Wednesday, April 18, 2007

Tragedy at Virginia Tech

Words are inconsequential when something like the Virginia Tech shootings happens, so I won't address that. Those young people and professors will never, ever get past it. We should not either. Thank goodness for Nikki Giovanni, who said as much yesterday at the memorial service. I'm so sick of people saying, "Get on with your life" after unspeakable tragedies. That does nothing but make more guilt and serve our emotional attention deficit disorder.

What I do want to address is the oddity of a date. During the week of April 19-20, the following have happened.
Hitler's birthday April 20.
Holocaust Remembrance Day April 15
Ruby Ridge April 19
Columbine April 19
Waco Burning April 19
Oklahoma City Bombing April 19
Virginia Tech April 16

Why? At least some of these were related to, perhaps even committed because of, the first two. I will not speculate; it almost seems like some center of gravity for evil exists at this time. But that's too mystical; I only want to point out the oddness of the coincidence.

Saturday, April 07, 2007


I have atttempted, mostly unsuccessfully, to observe the passion week and will celebrate the Resurrection tomorrow. I've been sick and overbusy, but have tried to see the passion anew. We become far too familiar with it. Jesus died for (because of, in place of the punishment for) our sins. Maybe we should also say, Jesus died as our sins. "He became sin for us who knew no sin." There are several New Testament references to this facet of the cross. As I heard a Christian radio host say this morning, we should face holy week in silence, and if we really want to understand the emotion of the cross, we should read the Old Testament, especially Isaiah 53 and some of the psalms.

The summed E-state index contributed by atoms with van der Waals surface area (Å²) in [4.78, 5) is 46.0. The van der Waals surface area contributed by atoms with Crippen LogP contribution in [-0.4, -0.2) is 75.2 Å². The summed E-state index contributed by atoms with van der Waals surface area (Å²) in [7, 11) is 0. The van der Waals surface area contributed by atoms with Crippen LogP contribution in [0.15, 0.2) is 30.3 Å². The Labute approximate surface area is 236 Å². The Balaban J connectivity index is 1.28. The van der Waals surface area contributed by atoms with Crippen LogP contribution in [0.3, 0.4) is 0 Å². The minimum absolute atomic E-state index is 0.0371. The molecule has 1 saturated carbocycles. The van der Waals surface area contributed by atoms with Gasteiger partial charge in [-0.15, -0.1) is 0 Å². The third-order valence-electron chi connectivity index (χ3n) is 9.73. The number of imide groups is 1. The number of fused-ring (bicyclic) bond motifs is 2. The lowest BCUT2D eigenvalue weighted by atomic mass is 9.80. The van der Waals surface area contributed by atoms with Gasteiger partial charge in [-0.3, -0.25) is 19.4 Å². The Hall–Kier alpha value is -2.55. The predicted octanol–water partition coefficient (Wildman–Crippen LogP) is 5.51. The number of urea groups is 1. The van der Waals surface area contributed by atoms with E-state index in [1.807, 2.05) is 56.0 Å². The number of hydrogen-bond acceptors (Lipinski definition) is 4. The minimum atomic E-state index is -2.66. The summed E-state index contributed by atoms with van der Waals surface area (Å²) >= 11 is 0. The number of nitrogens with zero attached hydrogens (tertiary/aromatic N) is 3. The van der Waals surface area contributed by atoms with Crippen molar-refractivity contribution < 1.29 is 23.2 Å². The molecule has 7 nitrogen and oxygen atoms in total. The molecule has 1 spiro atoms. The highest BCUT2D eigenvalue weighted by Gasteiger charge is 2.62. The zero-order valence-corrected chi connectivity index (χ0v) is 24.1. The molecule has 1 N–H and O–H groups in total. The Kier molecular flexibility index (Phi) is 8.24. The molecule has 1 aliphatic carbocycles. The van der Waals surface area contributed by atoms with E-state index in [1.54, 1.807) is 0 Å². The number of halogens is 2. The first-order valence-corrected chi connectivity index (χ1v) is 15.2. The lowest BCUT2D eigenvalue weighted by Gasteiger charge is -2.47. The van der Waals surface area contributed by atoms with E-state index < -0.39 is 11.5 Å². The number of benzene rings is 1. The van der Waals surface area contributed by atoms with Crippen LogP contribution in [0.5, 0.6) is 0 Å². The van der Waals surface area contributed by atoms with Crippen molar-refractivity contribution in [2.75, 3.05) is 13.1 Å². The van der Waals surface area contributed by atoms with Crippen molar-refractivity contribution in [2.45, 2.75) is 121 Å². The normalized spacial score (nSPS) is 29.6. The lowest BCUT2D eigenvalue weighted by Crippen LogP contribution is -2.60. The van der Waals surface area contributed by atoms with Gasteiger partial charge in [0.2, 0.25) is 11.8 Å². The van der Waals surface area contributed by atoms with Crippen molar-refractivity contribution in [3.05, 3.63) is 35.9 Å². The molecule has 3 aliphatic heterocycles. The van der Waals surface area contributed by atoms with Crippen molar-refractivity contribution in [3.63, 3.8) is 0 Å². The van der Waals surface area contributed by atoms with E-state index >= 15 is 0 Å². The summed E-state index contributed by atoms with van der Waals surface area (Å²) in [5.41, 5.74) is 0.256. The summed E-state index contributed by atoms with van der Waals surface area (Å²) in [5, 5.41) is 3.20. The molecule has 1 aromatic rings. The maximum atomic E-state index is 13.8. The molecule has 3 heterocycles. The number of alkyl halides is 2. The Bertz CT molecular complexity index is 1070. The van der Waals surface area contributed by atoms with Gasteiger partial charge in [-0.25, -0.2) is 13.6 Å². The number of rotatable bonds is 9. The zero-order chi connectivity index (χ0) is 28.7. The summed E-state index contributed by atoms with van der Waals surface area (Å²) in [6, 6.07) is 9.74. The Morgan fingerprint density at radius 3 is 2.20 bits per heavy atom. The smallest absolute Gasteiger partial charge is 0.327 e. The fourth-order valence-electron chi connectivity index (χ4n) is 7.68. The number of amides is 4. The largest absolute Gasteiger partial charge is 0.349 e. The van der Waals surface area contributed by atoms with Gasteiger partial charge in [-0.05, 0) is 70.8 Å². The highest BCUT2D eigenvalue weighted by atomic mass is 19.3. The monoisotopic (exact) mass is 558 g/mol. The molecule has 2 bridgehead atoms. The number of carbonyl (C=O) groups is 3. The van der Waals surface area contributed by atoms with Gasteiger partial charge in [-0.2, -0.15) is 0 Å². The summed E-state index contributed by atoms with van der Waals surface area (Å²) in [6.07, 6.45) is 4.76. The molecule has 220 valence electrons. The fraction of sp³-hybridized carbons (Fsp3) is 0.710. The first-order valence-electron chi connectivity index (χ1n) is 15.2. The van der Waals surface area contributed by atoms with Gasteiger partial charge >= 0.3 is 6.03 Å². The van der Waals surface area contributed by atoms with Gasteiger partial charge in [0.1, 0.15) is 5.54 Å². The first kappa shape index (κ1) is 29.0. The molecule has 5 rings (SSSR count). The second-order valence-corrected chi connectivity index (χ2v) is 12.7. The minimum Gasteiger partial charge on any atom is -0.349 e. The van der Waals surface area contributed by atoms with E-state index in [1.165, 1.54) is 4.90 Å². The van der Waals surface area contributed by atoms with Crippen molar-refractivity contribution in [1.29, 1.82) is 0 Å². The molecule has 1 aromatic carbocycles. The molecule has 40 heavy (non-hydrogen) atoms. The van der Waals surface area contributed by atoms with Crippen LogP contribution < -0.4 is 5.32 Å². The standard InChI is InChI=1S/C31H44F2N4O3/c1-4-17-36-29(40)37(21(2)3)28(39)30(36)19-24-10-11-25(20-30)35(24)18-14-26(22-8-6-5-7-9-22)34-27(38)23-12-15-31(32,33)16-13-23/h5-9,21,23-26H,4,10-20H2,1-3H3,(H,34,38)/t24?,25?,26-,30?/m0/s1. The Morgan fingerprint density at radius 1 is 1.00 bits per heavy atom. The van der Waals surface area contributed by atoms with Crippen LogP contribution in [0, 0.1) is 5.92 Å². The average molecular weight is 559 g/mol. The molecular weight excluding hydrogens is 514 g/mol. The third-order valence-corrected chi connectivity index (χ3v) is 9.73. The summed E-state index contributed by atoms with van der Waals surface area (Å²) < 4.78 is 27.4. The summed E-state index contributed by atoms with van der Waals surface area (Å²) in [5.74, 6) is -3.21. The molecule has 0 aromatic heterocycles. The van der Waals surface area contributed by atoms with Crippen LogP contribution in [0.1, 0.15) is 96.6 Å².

As our sins, Jesus bore all our shame. It hit me this morning that Christ was naked on the cross. Truly naked. The Romans didn't care, and some of the Jews would have perhaps taken an evil pleasure in how violated this made their enemy. And how hard this would have been for his followers to see this. He was put to an open shame. And somehow that made me finally get it, the depth of all the sacrifice. I got the suffering part, but not the shame part, not the "total identification with our sin" part.

And tomorrow, we face the day that marks history. The day that makes us who we are. Christos Anesthe, Alethes anesthe. (pardon the poor Greek)

Text of my presentation at Southern States Communication Conference on Open Educational Resources

On April 8 I spoke at SSCA on the subject of Open Educational Resources.  Here is the text of my remarks. The University System of Geo...